Copyright © 2021 Albuquerque Journal
The meandering, muddy Rio Grande is an icon flowing through New Mexico’s largest city.
But, this summer, kayakers navigating, sometimes wading, around sandbars and fish struggling to find moving water may become more common.
Water agencies anticipate the river could go completely dry throughout Albuquerque if a robust monsoon season fails to materialize.
“We could see drying in the Albuquerque reach that we haven’t seen since the ’80s,” said Jennifer Faler, U.S. Bureau of Reclamation’s Albuquerque area manager.
Every summer, the U.S. Fish and Wildlife Service coordinates teams to rescue and relocate Rio Grande silvery minnows as the river dries. Most years, the work is focused in the river stretches south of Albuquerque.
“This year, we need (the teams) to be in the Albuquerque area for the first time,” Faler said.
Litigation on tap
WildEarth Guardians has filed a notice of intent to sue the state of New Mexico, Reclamation, Fish and Wildlife, and the Middle Rio Grande Conservancy District to “ensure that ongoing and future activities related to water management and maintenance activities” on the middle Rio Grande will not jeopardize endangered fish and birds.
Tricia Snyder, who works with WildEarth Guardians on Rio Grande issues, said water managers should rethink the “over-allocated system.”
“We need to kind of go back to the drawing board and recognize what we have to work with,” she said, “and how climate change is going to impact what we have to work with in the future.”
The notice states the environmental group would “prefer to avoid litigation” over the alleged violations.
“I think our hope is that this (notice) is another pressure point that will help water managers recognize that the status quo is not working,” Snyder said. “Not for farmers, for cities, for the health of the river or for the plant and wildlife communities that depend on it.”
River diversion halted
Earlier this month, the Albuquerque Bernalillo County Water Utility Authority stopped diverting water from the Rio Grande and pivoted to groundwater supply.
The switch, in response to declining river flows, began about two weeks earlier than last year.
In wetter years, the shutoff may not occur until August or September.
But Bernalillo County drought levels currently range from severe to exceptional, according to the U.S. Drought Monitor.
The Albuquerque metro area has also recorded weeks of record-setting heat this month.
Mark Kelly, the utility’s water resources division manager, said the water authority’s 100-year plan accounts for drought and any necessary groundwater pumping.
Climate change and population growth also factor into the management plan.
“I don’t want people to think that we have one or two years of drought and it screws up the whole plan,” Kelly said.
The agency’s voluntary shutdown precludes a State Engineer requirement for water authority cutbacks on river diversions if Rio Grande flows at Alameda dip below 195 cubic feet per second or Central Avenue flows are under 122 cfs.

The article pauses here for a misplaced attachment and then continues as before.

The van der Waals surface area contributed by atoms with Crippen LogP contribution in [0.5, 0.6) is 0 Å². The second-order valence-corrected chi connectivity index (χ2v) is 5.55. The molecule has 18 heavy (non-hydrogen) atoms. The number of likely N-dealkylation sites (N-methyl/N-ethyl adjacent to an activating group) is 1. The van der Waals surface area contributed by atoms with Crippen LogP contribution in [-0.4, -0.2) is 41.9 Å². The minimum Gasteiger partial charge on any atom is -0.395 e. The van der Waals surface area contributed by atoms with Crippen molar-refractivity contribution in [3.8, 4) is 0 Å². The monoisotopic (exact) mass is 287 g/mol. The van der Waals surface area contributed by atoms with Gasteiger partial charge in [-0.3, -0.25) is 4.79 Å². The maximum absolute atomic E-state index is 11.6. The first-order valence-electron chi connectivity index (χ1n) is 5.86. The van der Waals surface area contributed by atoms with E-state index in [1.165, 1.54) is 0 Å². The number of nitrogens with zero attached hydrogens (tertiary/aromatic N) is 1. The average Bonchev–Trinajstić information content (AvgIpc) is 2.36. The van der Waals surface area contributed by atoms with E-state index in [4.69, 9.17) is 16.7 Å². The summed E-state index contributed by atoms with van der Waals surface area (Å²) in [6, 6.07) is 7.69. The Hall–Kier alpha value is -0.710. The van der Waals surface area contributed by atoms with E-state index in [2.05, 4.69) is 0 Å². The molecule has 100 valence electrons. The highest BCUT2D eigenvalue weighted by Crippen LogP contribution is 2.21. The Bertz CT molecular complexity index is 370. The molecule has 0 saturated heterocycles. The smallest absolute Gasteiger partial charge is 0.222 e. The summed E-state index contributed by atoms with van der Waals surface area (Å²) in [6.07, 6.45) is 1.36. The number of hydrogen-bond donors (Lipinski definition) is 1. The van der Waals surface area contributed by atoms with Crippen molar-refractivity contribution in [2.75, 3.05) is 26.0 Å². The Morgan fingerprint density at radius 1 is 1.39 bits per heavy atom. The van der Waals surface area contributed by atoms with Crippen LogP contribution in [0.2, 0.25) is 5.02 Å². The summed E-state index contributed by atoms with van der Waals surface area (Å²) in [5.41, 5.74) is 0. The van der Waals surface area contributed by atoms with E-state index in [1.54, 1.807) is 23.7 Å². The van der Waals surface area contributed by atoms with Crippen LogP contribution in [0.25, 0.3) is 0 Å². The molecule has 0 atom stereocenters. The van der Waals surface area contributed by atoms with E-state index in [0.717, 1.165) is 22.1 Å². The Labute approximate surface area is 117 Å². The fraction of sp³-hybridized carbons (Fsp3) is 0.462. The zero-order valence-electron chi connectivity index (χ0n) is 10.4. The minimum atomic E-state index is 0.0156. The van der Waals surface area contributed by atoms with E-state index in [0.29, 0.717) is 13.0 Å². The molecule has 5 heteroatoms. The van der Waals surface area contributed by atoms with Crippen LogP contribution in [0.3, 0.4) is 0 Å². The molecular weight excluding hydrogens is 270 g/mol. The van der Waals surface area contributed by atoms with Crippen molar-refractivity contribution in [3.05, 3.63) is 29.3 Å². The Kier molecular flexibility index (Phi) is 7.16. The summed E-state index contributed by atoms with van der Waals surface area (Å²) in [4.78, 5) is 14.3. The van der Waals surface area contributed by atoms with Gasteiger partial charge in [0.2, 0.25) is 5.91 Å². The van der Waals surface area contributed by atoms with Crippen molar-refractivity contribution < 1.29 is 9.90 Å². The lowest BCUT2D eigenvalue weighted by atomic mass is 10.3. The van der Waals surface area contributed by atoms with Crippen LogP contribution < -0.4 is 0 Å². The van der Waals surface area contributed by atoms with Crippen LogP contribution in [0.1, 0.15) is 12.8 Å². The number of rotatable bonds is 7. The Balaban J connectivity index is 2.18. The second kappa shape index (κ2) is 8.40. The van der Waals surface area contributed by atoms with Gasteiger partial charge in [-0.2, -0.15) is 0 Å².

On the June 18 shutdown date, Alameda flows hovered just above 400 cfs and Central flows were just under 300 cfs.
This year’s diversion shutdown could last through November.
The utility’s aquifer storage and recovery programs use the arroyos and injection wells to recharge the groundwater supply for use in times of scarcity.
Fines for wasting water also are doubled under current drought restrictions.
Albuquerque could move to stricter measures if drought conditions get worse and customer water use rises.
“We are really pushing conservation in this time of increased groundwater use,” Kelly said.
The water authority is one of the only New Mexico agencies with surface water to give this summer.
The board voted Wednesday to lease more than 1.6 billion gallons of water from Abiquiu Reservoir to the Bureau of Reclamation for $500,000.
About 977 million gallons of the water will boost flows in the Albuquerque reach to help endangered species protection efforts.
Reclamation will direct 651 million gallons to an environmental conservation pool in Abiquiu.
Extensive river drying this early in the summer is rare in Albuquerque.
But it’s nothing new for southern New Mexico, where the river is called the “Rio Sand” most of the year, said Gabriel Vasquez, a Las Cruces city councilor.
“The river should be for more than just irrigators,” Vasquez said. “We should all have a stake in how water is managed collectively in this community. That is a very hard, complex law to change at the federal level.”
The river runs south of Elephant Butte Reservoir for about a month each summer during the local irrigation district’s short surface water allocation period.
Ãngel Peña, executive director of the Nuestra Tierra Conservation Project based in Las Cruces, said his family eagerly awaits the day that the river will begin flowing each summer.
“This defining feature of our community helps me share the story of being Hispano, of being a Latino, and share that piece of southern New Mexico, with my kids,” he said.
But the flows will likely disappear by the end of June.
And, just like in Albuquerque and the middle valley, Las Cruces and other southern cities are watching the water level drop each day.
“For some in the Southwest, it may feel like it’s going to be an extra dry, extra hot year,” Peña said.
“For us down here, it’s just the next stair step in our ever-changing climate.”
Theresa Davis is a Report for America corps member covering water and the environment for the Albuquerque Journal.